The 747 is only minimally modified. In fact, the first Jumbo Virgin is using, now named Cosmic Girl, enjoyed a 14-year career with Atlantic as G-VWOW, where it carried more than two million passengers, mainly from London to New York. The team stripped out the cabin interiors of the lower deck and fixed a ‘launch pylon’ on the secret engine mount. (Some trivia: Qantas last lugged a fifth, six-tonne Rolls Royce engine on the left wing in 2016, but just for spares.) Perfecting the technique, says Hart, took years. “It’s not an easy undertaking. It’s a rather large piece of baggage.”
The real challenge was designing a rocket able to be dropped and ignited at just the right time – like a firework in reverse. The LauncherOne was developed and trialled separately on the ground for years. The result is what in the space business is known as a ‘two-stage’ launch vehicle. The first ignition, from ‘NewtonThree’, accelerates the 20-metre-long projectile to 8,000 miles per hour. Once it reaches around 745 miles above the earth’s surface, and its fuel is spent, it detaches from the top half of the rocket. Finally, a second, smaller blast from NewtonFour, kicks off a series of burns to circularise its orbit, before the nose pops open, and the satellites are gently steered towards their final resting place. Atmospheric drag will eventually pull the remnants of the rocket down to earth, where it will safely burn up into the atmosphere.
That we’re even having this conversation speaks to the “Screw It, Let’s Do It” mentality of the whole operation. I speculatively approached Virgin Orbit in faint hope the business may throw me the bone of a lowly spokesman. Instead, I’m joined by the chief executive via Zoom, live from his office in LA. He looks half his 61 years on screen and talks with the giddy rush of that boy who watched Neil Armstrong on TV. The opportunities for the whole sector, he explains, are limitless.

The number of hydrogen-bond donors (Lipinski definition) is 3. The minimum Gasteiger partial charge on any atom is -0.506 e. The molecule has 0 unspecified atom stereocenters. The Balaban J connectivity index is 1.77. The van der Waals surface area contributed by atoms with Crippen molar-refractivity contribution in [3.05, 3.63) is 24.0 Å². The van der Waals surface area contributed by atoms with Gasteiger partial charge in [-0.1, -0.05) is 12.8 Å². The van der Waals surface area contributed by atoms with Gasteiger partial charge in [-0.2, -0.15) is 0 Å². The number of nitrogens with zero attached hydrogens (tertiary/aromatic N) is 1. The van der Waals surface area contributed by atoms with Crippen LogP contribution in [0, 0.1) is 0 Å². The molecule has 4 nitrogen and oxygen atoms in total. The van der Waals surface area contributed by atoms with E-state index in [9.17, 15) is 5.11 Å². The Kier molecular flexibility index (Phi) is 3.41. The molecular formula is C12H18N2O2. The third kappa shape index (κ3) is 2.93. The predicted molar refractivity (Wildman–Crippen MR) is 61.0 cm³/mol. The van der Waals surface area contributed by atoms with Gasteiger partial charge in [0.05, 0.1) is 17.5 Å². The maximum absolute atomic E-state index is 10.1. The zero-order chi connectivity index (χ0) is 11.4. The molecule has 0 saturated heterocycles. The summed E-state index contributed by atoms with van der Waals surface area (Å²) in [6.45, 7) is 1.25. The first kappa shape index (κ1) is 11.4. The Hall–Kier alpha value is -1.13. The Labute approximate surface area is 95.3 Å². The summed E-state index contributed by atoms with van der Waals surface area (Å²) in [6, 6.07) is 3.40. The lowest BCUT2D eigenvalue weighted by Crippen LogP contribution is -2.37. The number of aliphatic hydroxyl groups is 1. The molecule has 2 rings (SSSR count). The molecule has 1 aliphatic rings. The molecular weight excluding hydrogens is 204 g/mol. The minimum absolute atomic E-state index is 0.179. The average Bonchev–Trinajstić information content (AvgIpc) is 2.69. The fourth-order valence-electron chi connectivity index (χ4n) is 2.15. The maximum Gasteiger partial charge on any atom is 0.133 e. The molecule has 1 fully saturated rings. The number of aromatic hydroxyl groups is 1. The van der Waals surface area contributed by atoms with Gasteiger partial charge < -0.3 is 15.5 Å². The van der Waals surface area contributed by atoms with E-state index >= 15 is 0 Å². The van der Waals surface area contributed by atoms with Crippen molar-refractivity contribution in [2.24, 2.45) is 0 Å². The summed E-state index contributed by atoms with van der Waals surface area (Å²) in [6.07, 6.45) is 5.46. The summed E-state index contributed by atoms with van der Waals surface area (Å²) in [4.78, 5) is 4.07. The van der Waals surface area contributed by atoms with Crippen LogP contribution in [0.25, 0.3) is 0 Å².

“It’s amazing! I’ve been in the business for nearly 40 years, and I’ve seen space go from the bastion of large government-funded, government-controlled programs to where there are satellite companies all over the place. I was at a conference a couple of years ago, and three sophomores in college came up to me with a satellite in their hands and said, ‘Could you give us a ride?’ I was blown away! When I was in college, had I gone to my advisor and said, ‘I want to build a satellite’, he would have tapped me on the top of my head and said, ‘That’s a nice idea. Why don’t you go along and think of something else?’ It’s earth-shattering what’s happening. In other words, the space sector is just at the right point to get the Branson treatment. In 2012, for example, just 50 small satellites were put into space. Last year, it was 1,700 – and that’s just the tip of the iceberg.